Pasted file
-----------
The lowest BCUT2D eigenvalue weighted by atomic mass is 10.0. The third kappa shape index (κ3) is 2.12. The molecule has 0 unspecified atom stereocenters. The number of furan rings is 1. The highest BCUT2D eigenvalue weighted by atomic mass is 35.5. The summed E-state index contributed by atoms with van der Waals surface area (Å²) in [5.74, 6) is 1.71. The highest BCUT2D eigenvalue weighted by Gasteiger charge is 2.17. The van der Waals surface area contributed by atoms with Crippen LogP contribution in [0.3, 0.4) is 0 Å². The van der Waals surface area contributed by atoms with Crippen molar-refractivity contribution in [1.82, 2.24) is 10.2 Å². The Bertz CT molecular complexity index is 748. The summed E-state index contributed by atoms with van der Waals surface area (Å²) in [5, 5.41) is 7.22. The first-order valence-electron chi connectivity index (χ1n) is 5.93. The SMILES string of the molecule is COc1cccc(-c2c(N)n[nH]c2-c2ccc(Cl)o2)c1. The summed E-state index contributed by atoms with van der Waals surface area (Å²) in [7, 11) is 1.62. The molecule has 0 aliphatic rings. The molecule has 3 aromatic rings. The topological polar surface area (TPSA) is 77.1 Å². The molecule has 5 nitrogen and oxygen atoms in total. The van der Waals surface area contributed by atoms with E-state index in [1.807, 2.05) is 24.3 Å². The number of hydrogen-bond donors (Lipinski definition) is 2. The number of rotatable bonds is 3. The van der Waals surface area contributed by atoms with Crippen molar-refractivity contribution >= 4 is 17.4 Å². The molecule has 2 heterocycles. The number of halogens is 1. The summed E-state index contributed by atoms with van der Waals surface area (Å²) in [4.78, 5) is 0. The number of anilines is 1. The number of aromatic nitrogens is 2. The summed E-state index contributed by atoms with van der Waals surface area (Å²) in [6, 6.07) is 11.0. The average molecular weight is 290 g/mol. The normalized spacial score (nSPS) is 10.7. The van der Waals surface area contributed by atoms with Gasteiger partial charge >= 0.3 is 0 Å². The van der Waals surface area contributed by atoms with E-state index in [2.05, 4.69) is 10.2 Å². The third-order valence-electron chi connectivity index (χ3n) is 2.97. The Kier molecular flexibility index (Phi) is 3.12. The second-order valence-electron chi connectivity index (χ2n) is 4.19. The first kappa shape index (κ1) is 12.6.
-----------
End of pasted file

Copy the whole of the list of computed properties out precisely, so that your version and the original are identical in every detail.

The lowest BCUT2D eigenvalue weighted by atomic mass is 10.0. The third kappa shape index (κ3) is 2.12. The molecule has 0 unspecified atom stereocenters. The number of furan rings is 1. The highest BCUT2D eigenvalue weighted by atomic mass is 35.5. The summed E-state index contributed by atoms with van der Waals surface area (Å²) in [5.74, 6) is 1.71. The highest BCUT2D eigenvalue weighted by Gasteiger charge is 2.17. The van der Waals surface area contributed by atoms with Crippen LogP contribution in [0.3, 0.4) is 0 Å². The van der Waals surface area contributed by atoms with Crippen molar-refractivity contribution in [1.82, 2.24) is 10.2 Å². The Bertz CT molecular complexity index is 748. The summed E-state index contributed by atoms with van der Waals surface area (Å²) in [5, 5.41) is 7.22. The first-order valence-electron chi connectivity index (χ1n) is 5.93. The SMILES string of the molecule is COc1cccc(-c2c(N)n[nH]c2-c2ccc(Cl)o2)c1. The summed E-state index contributed by atoms with van der Waals surface area (Å²) in [7, 11) is 1.62. The molecule has 0 aliphatic rings. The molecule has 3 aromatic rings. The topological polar surface area (TPSA) is 77.1 Å². The molecule has 5 nitrogen and oxygen atoms in total. The van der Waals surface area contributed by atoms with E-state index in [1.807, 2.05) is 24.3 Å². The number of hydrogen-bond donors (Lipinski definition) is 2. The number of rotatable bonds is 3. The van der Waals surface area contributed by atoms with Crippen molar-refractivity contribution >= 4 is 17.4 Å². The molecule has 2 heterocycles. The number of halogens is 1. The summed E-state index contributed by atoms with van der Waals surface area (Å²) in [4.78, 5) is 0. The number of anilines is 1. The number of aromatic nitrogens is 2. The summed E-state index contributed by atoms with van der Waals surface area (Å²) in [6, 6.07) is 11.0. The average molecular weight is 290 g/mol. The normalized spacial score (nSPS) is 10.7. The van der Waals surface area contributed by atoms with Gasteiger partial charge >= 0.3 is 0 Å². The van der Waals surface area contributed by atoms with E-state index in [2.05, 4.69) is 10.2 Å². The third-order valence-electron chi connectivity index (χ3n) is 2.97. The Kier molecular flexibility index (Phi) is 3.12. The second-order valence-electron chi connectivity index (χ2n) is 4.19. The first kappa shape index (κ1) is 12.6.